Yerri Portillo, Designer
Arturo (Art) Liranzo, Designer
Kaz Baygan, Lead Android Dev
James (Jim) Carlson, DFL Technology
Work to design an app that captures biometric data and provides a secure and efficient way to identify a person.
Getting the journey right
When starting this project the client came to us with a set of features and the contract they were working under with the U.S. government. The next logical was then for us to create flows to better understand how to make this experience as intuitive as possible.
This journey mapping exercise then set us up for success for the rest of the project.
Giving the app a look
An aspect of the project that we didn't want to overlook was the visual design of the app. Despite this being a mostly utilitarian app the client emphasized that we wanted a thoughtful design that the officers on the frontline could compare to the well designed apps they use as civilians.
We kept the design system simple and lightweight and even played with some branding we could use to further define it.
Exploring higher fidelity designs
With the design phase being relatively short so that our engineers can meet their deadlines we mostly focused on iterating at the high-fidelity design stage. The client came to us with a clear vision and our flows made it a straight forward path to full flows.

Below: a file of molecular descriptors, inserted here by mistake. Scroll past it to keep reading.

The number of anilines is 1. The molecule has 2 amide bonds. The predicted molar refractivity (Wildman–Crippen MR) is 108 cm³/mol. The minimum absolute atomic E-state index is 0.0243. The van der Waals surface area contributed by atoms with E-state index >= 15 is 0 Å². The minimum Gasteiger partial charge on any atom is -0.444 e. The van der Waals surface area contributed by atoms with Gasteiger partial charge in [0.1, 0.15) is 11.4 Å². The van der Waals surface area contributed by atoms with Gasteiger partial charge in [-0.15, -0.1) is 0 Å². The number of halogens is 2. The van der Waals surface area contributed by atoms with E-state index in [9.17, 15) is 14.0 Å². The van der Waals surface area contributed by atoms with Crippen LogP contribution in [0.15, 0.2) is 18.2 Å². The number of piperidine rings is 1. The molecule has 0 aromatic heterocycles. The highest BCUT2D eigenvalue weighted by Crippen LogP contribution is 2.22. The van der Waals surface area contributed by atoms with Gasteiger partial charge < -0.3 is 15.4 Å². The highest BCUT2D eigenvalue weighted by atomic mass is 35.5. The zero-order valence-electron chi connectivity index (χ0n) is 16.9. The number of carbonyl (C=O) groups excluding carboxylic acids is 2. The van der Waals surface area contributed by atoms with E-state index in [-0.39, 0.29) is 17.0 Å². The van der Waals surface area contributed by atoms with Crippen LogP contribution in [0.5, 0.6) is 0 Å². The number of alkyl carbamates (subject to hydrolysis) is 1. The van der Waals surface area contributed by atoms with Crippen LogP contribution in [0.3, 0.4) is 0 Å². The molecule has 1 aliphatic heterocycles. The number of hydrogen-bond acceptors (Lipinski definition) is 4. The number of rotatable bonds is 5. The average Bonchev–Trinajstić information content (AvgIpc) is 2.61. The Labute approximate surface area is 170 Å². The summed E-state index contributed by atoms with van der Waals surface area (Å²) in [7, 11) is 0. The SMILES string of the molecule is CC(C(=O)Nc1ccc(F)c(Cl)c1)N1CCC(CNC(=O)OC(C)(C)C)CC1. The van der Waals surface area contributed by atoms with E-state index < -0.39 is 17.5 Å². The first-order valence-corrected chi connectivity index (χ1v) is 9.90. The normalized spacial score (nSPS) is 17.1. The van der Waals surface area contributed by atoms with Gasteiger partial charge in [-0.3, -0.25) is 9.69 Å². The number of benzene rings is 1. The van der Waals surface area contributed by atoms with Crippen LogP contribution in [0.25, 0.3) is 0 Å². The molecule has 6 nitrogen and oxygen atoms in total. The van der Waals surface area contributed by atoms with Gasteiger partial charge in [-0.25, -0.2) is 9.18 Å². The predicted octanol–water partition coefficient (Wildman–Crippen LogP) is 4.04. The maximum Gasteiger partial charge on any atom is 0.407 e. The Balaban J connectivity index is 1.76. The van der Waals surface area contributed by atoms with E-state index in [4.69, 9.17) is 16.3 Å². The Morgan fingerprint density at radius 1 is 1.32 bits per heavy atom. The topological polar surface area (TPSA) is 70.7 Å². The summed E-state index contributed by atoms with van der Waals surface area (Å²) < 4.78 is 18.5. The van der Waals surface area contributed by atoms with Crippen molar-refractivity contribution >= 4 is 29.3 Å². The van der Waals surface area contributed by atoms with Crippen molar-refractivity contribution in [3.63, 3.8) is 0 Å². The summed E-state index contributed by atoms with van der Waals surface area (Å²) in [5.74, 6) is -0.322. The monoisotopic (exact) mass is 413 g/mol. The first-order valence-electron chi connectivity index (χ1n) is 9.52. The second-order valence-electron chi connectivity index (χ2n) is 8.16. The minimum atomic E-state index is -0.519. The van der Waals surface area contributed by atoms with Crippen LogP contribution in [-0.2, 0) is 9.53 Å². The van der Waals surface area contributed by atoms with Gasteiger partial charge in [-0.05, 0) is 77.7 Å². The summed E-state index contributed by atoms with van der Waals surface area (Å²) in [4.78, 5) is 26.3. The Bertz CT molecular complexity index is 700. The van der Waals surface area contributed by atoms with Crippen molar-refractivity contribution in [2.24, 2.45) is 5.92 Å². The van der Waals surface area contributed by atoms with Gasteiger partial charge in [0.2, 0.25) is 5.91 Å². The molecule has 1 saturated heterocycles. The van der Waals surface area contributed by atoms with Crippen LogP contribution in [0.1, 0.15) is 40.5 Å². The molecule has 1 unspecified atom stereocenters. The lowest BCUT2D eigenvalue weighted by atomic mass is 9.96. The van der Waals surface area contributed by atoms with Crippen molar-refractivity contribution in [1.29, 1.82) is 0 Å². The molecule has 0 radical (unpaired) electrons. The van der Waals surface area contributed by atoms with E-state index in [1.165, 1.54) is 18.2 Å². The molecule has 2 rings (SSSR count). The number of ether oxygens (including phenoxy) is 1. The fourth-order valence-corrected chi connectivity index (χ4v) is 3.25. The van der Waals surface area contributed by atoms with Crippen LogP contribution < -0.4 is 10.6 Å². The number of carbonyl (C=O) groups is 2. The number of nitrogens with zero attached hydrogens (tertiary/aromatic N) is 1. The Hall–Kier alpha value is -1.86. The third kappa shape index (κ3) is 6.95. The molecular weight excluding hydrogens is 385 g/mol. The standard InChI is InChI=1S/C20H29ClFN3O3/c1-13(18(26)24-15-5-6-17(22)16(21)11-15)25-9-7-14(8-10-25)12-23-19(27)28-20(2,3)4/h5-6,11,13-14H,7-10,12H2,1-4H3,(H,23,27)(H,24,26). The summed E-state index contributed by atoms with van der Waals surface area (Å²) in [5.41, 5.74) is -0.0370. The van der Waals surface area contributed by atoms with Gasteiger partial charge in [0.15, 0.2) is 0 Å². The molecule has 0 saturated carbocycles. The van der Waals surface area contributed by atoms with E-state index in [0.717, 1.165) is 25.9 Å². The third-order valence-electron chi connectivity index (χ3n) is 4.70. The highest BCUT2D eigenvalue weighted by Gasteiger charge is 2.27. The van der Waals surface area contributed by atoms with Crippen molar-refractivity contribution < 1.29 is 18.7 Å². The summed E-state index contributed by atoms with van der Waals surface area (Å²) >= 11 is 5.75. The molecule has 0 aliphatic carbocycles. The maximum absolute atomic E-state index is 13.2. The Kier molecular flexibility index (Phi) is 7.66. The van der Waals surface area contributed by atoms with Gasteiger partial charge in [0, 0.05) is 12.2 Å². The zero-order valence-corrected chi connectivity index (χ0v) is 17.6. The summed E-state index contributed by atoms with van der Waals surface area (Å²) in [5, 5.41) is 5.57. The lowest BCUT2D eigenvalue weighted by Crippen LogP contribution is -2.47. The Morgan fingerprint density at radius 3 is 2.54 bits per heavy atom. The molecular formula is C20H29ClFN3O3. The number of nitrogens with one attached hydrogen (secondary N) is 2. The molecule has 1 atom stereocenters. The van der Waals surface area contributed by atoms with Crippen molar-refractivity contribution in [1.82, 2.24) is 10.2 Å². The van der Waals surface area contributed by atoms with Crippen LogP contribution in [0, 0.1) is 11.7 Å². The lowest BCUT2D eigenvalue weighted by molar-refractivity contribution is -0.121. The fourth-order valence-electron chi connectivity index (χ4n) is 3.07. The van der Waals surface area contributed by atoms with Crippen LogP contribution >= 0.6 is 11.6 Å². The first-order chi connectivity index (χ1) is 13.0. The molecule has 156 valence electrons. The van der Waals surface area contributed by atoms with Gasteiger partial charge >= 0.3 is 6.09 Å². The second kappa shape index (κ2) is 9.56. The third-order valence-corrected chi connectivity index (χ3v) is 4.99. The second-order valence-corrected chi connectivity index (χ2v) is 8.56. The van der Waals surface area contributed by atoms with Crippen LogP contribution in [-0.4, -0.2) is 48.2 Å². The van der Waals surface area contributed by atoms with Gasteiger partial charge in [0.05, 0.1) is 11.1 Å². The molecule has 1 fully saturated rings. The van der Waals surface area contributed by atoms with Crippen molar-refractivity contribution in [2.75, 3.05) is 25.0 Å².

We used patterns taken straight from material design when we could and worked closely with our android developers to define what's possible. We used daily stand-ups to rapidly iterate and even prototype with code.
It was also fun to brand this project with a logo and naming. Both ended up sticking and are used to this day.
Making the system make sense
Lastly in order to keep everyone aligned and we could all speak the same language I experimented with clearer documentation in addition to our design system. This required some work on my end to study the newest version of Material Design (3.0) and using it as a bridge between design and development.
This client engagement started a few weeks earlier than planned so I filled in before Art, my colleague could take over. This meant I was defining the foundation that could set up Art with a design system and app design that he could iterate and build on. This also meant setting up a rapport with the client team and their stakeholders.
After I rolled off the project, Art Liranzo built on my designs further and extended the design system in order to finish the design phase and take the project to the finish line.